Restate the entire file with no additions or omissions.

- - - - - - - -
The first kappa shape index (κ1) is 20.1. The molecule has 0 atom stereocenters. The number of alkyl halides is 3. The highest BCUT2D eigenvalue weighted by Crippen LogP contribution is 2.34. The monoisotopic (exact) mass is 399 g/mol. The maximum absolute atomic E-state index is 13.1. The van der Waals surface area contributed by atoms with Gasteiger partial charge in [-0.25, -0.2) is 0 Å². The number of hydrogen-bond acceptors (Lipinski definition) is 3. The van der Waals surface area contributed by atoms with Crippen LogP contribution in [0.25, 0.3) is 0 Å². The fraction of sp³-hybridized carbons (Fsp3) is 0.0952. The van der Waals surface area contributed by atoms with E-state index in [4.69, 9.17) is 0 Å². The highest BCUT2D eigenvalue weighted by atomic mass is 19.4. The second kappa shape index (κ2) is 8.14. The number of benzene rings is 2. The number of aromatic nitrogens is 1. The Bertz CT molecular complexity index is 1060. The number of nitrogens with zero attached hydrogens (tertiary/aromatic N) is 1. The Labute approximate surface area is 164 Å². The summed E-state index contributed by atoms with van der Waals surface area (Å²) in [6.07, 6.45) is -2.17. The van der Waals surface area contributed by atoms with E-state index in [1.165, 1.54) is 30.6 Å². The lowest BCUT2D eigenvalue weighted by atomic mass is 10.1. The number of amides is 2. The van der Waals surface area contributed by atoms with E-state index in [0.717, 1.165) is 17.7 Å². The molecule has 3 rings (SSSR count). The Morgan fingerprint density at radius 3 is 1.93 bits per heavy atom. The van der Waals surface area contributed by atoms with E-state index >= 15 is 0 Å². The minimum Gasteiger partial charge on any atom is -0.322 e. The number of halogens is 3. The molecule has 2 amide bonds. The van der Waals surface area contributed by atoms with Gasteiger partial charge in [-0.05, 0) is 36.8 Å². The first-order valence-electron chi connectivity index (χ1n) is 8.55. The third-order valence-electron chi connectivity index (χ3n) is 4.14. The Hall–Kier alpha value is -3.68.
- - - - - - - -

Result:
The first kappa shape index (κ1) is 20.1. The molecule has 0 atom stereocenters. The number of alkyl halides is 3. The highest BCUT2D eigenvalue weighted by Crippen LogP contribution is 2.34. The monoisotopic (exact) mass is 399 g/mol. The maximum absolute atomic E-state index is 13.1. The van der Waals surface area contributed by atoms with Gasteiger partial charge in [-0.25, -0.2) is 0 Å². The number of hydrogen-bond acceptors (Lipinski definition) is 3. The van der Waals surface area contributed by atoms with Crippen LogP contribution in [0.25, 0.3) is 0 Å². The fraction of sp³-hybridized carbons (Fsp3) is 0.0952. The van der Waals surface area contributed by atoms with E-state index in [4.69, 9.17) is 0 Å². The highest BCUT2D eigenvalue weighted by atomic mass is 19.4. The second kappa shape index (κ2) is 8.14. The number of benzene rings is 2. The number of aromatic nitrogens is 1. The Bertz CT molecular complexity index is 1060. The number of nitrogens with zero attached hydrogens (tertiary/aromatic N) is 1. The Labute approximate surface area is 164 Å². The summed E-state index contributed by atoms with van der Waals surface area (Å²) in [6.07, 6.45) is -2.17. The van der Waals surface area contributed by atoms with E-state index in [1.165, 1.54) is 30.6 Å². The lowest BCUT2D eigenvalue weighted by atomic mass is 10.1. The number of amides is 2. The van der Waals surface area contributed by atoms with E-state index in [0.717, 1.165) is 17.7 Å². The molecule has 3 rings (SSSR count). The Morgan fingerprint density at radius 3 is 1.93 bits per heavy atom. The van der Waals surface area contributed by atoms with E-state index >= 15 is 0 Å². The minimum Gasteiger partial charge on any atom is -0.322 e. The number of halogens is 3. The molecule has 2 amide bonds. The van der Waals surface area contributed by atoms with Gasteiger partial charge in [-0.05, 0) is 36.8 Å². The first-order valence-electron chi connectivity index (χ1n) is 8.55. The third-order valence-electron chi connectivity index (χ3n) is 4.14. The Hall–Kier alpha value is -3.68.